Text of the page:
Insurance Industry Offers New Motorcycle Design Guide


The Research Council for Automobile Repairs (RCAR) has finalized and launched a design guide aimed at reducing overall crash repair costs without compromising safety and other statutory design requirements for motorcycles.

RCAR is an international organization consisting of individual national insurance research centers. The organization's objective is to improve the safety, security, quality, design and repair of motor vehicles and motorcycles in order to reduce ownership costs, including insurance costs. The new design guide is the culmination of work by motorcycle insurers in the United States, Australia, England, Spain and Germany over the past 18 months.

In recent decades, motor vehicles have evolved to incorporate features that enhance performance and occupant safety while reducing running costs and environmental impact. International insurance companies have played a major role in influencing modern car design with the aim of reducing repair costs and increasing vehicle security and occupant protection.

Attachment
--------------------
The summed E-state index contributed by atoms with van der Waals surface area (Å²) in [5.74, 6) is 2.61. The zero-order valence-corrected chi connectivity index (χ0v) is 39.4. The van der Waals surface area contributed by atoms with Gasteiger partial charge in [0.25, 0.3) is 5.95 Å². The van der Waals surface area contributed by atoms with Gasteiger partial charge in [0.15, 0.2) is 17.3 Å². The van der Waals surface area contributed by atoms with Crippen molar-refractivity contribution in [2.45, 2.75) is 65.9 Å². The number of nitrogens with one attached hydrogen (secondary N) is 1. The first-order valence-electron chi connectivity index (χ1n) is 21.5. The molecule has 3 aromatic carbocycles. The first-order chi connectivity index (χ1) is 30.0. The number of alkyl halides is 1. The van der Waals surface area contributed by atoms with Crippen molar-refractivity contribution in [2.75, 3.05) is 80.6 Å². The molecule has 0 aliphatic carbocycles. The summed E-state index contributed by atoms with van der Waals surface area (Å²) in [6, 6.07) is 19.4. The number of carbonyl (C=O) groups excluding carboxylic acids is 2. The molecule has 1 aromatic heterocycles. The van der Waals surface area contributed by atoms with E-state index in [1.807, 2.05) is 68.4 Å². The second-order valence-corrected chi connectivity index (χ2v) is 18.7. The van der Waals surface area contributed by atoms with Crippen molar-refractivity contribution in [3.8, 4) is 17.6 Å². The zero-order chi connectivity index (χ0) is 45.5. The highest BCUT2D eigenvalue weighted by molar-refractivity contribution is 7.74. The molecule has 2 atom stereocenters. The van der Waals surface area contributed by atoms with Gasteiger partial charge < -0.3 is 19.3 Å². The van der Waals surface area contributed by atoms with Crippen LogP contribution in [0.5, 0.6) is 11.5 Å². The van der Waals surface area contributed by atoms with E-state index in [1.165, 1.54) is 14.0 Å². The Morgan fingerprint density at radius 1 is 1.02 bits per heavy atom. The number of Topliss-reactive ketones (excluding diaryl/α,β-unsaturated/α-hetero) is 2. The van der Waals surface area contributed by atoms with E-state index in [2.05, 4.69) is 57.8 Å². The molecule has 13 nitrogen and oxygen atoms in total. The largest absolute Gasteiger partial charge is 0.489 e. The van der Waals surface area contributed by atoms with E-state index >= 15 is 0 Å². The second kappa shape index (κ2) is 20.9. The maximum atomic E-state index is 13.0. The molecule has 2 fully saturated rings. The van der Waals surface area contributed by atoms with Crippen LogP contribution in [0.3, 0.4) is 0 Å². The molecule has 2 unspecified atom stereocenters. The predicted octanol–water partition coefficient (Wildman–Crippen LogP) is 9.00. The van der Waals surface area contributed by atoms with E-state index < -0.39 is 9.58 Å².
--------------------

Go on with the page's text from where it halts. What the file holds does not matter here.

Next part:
Unfortunately, motorcycles have evolved along different design parameters, the emphasis being predominantly on styling and performance. Modern motorcycles often feature unrepairable exotic materials and finishes, expensive composite bodywork and highly vulnerable major components.

Each year, insurance companies throughout the world pay large sums of money in motorcycle damage claims. Many insurance claims involve motorcycles which have simply fallen over while stationary. Insurers frequently write off these motorcycles as total losses, due to excessive damage. Several factors influence the cost of these claims, including design features, manufacturing materials, surface finishes, pricing of replacement parts and available methods of repair.

Given the international nature of motorcycle design and production, the purpose of the design guide is to assist manufacturers everywhere to optimize their products by incorporating design features that enhance low speed crash sustainability.

View the guide at

—Submitted by Guido Ebert